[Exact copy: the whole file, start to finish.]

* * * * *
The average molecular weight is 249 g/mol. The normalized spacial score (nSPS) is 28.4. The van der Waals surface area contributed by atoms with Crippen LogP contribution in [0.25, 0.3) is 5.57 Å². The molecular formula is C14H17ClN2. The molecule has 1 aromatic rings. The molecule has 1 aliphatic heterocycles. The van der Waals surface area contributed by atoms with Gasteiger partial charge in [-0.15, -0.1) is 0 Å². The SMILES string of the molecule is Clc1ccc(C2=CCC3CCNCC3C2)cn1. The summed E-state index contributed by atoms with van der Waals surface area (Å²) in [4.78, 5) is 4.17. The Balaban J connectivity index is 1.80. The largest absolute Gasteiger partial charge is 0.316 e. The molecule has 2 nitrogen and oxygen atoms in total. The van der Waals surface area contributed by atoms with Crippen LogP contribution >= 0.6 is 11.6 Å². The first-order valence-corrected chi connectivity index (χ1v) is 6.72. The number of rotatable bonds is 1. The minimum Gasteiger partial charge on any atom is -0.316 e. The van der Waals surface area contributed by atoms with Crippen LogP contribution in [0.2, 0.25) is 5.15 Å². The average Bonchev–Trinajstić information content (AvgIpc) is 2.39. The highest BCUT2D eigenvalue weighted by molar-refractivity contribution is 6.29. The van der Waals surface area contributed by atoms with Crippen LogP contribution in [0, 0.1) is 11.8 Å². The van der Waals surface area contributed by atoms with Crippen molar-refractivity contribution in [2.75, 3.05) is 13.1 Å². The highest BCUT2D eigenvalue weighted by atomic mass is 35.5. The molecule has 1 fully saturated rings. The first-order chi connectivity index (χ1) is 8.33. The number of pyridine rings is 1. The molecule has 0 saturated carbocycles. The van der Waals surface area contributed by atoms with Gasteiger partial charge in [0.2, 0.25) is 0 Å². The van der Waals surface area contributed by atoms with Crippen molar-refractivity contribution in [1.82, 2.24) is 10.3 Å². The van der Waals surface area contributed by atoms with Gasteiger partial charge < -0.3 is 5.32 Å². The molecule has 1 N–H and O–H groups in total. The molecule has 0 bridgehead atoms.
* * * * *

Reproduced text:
The average molecular weight is 249 g/mol. The normalized spacial score (nSPS) is 28.4. The van der Waals surface area contributed by atoms with Crippen LogP contribution in [0.25, 0.3) is 5.57 Å². The molecular formula is C14H17ClN2. The molecule has 1 aromatic rings. The molecule has 1 aliphatic heterocycles. The van der Waals surface area contributed by atoms with Gasteiger partial charge in [-0.15, -0.1) is 0 Å². The SMILES string of the molecule is Clc1ccc(C2=CCC3CCNCC3C2)cn1. The summed E-state index contributed by atoms with van der Waals surface area (Å²) in [4.78, 5) is 4.17. The Balaban J connectivity index is 1.80. The largest absolute Gasteiger partial charge is 0.316 e. The molecule has 2 nitrogen and oxygen atoms in total. The van der Waals surface area contributed by atoms with Crippen LogP contribution >= 0.6 is 11.6 Å². The first-order valence-corrected chi connectivity index (χ1v) is 6.72. The number of rotatable bonds is 1. The minimum Gasteiger partial charge on any atom is -0.316 e. The van der Waals surface area contributed by atoms with Crippen LogP contribution in [0.2, 0.25) is 5.15 Å². The average Bonchev–Trinajstić information content (AvgIpc) is 2.39. The highest BCUT2D eigenvalue weighted by molar-refractivity contribution is 6.29. The van der Waals surface area contributed by atoms with Crippen LogP contribution in [0, 0.1) is 11.8 Å². The van der Waals surface area contributed by atoms with Crippen molar-refractivity contribution in [2.75, 3.05) is 13.1 Å². The highest BCUT2D eigenvalue weighted by atomic mass is 35.5. The molecule has 1 fully saturated rings. The first-order chi connectivity index (χ1) is 8.33. The number of pyridine rings is 1. The molecule has 0 saturated carbocycles. The van der Waals surface area contributed by atoms with Gasteiger partial charge in [0.2, 0.25) is 0 Å². The van der Waals surface area contributed by atoms with Crippen molar-refractivity contribution in [1.82, 2.24) is 10.3 Å². The van der Waals surface area contributed by atoms with Gasteiger partial charge < -0.3 is 5.32 Å². The molecule has 1 N–H and O–H groups in total. The molecule has 0 bridgehead atoms.